• Post-launch stage:

    • Hold people’s feet to the fire

    • Deal with avoidance mechanisms – finger pointing and blaming

    • Take the heat

    • Be consistent – repeat the message


Distance leadership

Distance Leadership

  • What creates distance leadership?

    • Globalization

    • Outsourcing / off-shoring

    • M&A

    • New developing markets

      • Content requirements

  • Leader communication

  • Intragroup communication – tasks in projects, knowledge sharing

  • external communication – customers & suppliers

  • Mechanisms – e-mail, face-to-face, travel, phone, etc

    • High Performance groups prefer face-to-face


Virtually through linkages

Virtually through ‘linkages’

  • The concept of global production network (GPN)

Source: Ernst & Kim, 2001


Distance leadership1

Distance Leadership

  • Challenges to distance leadership:

    • Borders – organizational and financial

    • Knowledge sharing

      • Tacit

      • Codified

      • Decision rights

      • Alienable rights

  • What should be co-located and how should it be organized?

  • Culture both in the organization and the geography


Findings in study

Findings in Study

  • Geographic dispersion was not associated with performance

  • Leader intra-group communication was found critical to performance, intergroup was not

  • Leader intra-group communication in a dispersed geography was highly critical to performance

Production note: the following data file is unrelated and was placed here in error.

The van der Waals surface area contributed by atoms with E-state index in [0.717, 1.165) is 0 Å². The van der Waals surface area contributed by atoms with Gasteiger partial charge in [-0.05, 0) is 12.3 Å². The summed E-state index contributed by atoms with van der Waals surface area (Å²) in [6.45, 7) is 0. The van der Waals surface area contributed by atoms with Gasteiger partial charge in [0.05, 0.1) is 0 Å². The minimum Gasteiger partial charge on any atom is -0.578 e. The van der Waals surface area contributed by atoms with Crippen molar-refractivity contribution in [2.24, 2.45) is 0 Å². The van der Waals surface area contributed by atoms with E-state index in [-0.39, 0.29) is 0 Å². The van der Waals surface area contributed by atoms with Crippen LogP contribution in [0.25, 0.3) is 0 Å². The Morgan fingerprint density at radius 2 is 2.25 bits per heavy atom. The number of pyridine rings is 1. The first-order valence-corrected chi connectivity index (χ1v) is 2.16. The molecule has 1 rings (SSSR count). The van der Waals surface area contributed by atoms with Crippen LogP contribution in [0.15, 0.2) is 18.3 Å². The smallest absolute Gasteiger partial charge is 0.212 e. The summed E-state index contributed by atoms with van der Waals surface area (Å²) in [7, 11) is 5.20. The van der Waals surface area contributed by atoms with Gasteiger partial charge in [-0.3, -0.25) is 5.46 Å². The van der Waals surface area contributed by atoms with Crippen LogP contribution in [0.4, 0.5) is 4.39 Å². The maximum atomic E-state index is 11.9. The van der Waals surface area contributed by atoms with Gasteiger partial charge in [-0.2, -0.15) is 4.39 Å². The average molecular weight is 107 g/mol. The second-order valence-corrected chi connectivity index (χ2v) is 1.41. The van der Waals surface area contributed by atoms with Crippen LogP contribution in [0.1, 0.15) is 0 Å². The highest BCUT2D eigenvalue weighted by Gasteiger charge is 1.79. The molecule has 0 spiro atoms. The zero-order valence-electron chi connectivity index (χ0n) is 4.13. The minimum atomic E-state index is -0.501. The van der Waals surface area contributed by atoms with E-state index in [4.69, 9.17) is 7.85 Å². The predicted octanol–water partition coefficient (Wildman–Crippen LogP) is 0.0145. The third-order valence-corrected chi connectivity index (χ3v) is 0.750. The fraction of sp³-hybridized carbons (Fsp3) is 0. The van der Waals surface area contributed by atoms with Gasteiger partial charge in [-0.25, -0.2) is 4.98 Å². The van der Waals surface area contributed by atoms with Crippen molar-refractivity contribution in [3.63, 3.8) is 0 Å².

• Leadership that best fosters “problem solving” by open communication


Findings in study1

Findings in Study

  • Electronic groups: hard time reaching consensus and can over communicate

  • How do leaders foster trust remotely?

  • Face-to-face mtgs were far and away to most effective form of communication in geographically dispersed groups

  • However, informal communication was found to be just as important as formal reviews and meetings


Leadership distance

Leadership Distance

  • Co-location for a substantive time at the beginning of a project has a significant effect on completion of projects

    • training but also culture

    • Aligning expectations

    • Cross fertilization of knowledge

  • Distance leadership has pitfalls:

    • Team members don’t know who is in the room

    • Mistakes are transparent

    • Trust again is paramount


  • Leadership traits in distance orgs

    Leadership traits in distance orgs

    • Transformational Leadership – in Virtual teams has been more effective do to encourage exchange of ideas

    • Enthusiasm, confidence, appreciation for diverse views, & looking at problems in new ways

    • Face-to-face teams act in a more constructive style versus Virtual teams that are defensive

    • The higher the constructive style, the more the teams are accepting of another team’s solution

    • Expertise may overcome Virtual team errors however they have a harder time becoming cohesive

    • Media type only effects leadership interaction style


    Leadership traits in distance orgs1

    Leadership traits in distance orgs

    • Leaders of Virtual teams need to develop a constructive interaction style, again supporting the need for initial face-to-face mtgs

    • Virtual teams are less effective if they are temporary versus long term strategies

    • Leaders of distance orgs must be tech savvy

    • In virtual teams and matrix orgs, unassigned leaders may emerge as group leaders informally


    Singaporean hospital example

    Singaporean Hospital example

    • Transformational leaders – charisma improves distance leaders

    • Hospital employees respected their distance leader more than onsite leaders

      • High power distance

      • Knowledge of leader behavior was low

      • Only saw high level vision, not execution

      • Saw local leaders as task command & control